Tagovailoa, Zach Wilson and Jameis Winston, I wouldn’t put
too much stock in their FPTs Allowed to QB data. Tom Brady should
be just fine and I’d expect one of his pass catchers to
post a WR1 finish.
NE FPts Allowed vs. QBs: No.25
NE FPts Allowed vs. RBs: No.23
NE FPts Allowed vs. WRs: No.28
NE FPts Allowed vs. TEs: No.32
Running Game Thoughts: Ronald Jones can be left on your bench
until further notice. His carry totals through three weeks are
4-6-5 and he’s barely noticeable in the passing game. When
the Bucs get down on the scoreboard it’s going to be Giovani
Bernard racking up the catches as we saw last week (9-51-1). Bernard
is nursing a knee injury and missed practice on Thursday. That
leaves Leonard Fournette to soak up the majority of early-down
work in an offense that favors the pass. Uncle Len has topped
out at 15 touches (Wk 2) which doesn’t do much for his fantasy
ceiling but makes him a middling Flex option in likely game scenarios
as we have here in Week 4, especially if Bernard sits with his
Game Thoughts: Mac Jones (QB28) currently sits near the
bottom of the QB ranks with only 2 TDs and 3 INTs on the season.
Those kind of quarterback numbers lead to undesirable wide receiver
production with Jakobi Meyers checking in at WR44 (FPts/G) in
PPR leagues. Meyers did receive 14 targets last week as the Patriots
were in catchup mode most of the game against the Saints. A similar
game flow could take place this week and with the Bucs having
allowed over 300 yards passing in their first three games (DAL,
ATL, LAR), Meyers could be a somewhat sneaky WR3 play in Week
The tight end usage and production continues to be puzzling and
lacks any clarity. Hunter Henry was in on 72 percent of the snaps
last week posting a 5-36 line on six targets and seems to be the
preferred option at the moment over Jonnu Smith who isn’t
running nearly as many routes. Don’t expect anything more
than TE2 production from either of these tight ends until the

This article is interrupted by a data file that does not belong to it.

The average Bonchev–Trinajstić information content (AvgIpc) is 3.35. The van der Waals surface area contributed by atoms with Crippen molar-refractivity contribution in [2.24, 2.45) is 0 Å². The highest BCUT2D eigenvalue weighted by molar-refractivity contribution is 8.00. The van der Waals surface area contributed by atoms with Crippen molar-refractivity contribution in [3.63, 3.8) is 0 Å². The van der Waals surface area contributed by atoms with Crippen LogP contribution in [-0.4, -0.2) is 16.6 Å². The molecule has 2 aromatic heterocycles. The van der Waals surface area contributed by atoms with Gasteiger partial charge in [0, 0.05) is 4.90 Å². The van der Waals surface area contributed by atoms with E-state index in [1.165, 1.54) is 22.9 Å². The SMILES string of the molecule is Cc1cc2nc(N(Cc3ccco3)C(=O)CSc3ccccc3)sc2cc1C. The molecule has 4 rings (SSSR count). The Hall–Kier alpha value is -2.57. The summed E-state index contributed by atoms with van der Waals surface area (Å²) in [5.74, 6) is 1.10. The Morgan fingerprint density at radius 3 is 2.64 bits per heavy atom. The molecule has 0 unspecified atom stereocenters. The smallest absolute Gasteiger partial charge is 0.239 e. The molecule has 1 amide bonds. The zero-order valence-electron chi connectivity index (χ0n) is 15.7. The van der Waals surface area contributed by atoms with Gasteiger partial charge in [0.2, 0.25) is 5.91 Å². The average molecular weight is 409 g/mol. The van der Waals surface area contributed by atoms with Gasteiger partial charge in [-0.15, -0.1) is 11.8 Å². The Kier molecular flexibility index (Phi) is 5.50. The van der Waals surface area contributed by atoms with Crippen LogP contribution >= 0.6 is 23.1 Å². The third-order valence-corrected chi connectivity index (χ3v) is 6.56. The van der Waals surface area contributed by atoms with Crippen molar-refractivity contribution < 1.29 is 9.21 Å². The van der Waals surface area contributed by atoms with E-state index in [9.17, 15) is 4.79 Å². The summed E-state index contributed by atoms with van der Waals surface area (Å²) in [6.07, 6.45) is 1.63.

passing offense becomes more proficient.
TB FPts Allowed vs. QBs: No.2
TB FPts Allowed vs. RBs: No.30
TB FPts Allowed vs. WRs: No.1
TB FPts Allowed vs. TEs: No.9
Running Game Thoughts: With James White (hip) out for the season
the Patriots are searching for someone to fill the pass-catching
RB role in the offense. Brandon Bolden is typically a special
teamer but did get some run after White went down in Week 3. The
team doesn’t trust Damien Harris in pass protection which
limits his third-down usage so perhaps we’ll see J.J. Taylor
or Rhamondre Stevenson mixed into this role against the Bucs?
Harris is the primary early-down option but how useful he’ll
be in this game is questionable. The Bucs have been stout against
the run in recent memory and as a result, most opponents have
opted for a pass-heavy approach. The Rams did run Sony Michel
20 times last week against this defense but they were leading
much of game. That scenario is unlikely here, making Harris more
of a Flex option than a solid RB2.
Raiders at Chargers
- (Caron) Line: LAC -3.0 Total: 51.5
Game Thoughts: The NFL’s leading passer through
three is probably a surprise to most -- it’s Derek Carr.
Carr’s 1,203 yards through the air are over 100 more than
the next-closest quarterback. It helps that the Raiders have already
been in two overtime games, but it’s not completely unreasonable
to think that Carr and the Las Vegas passing game might be much
better than many of us expected.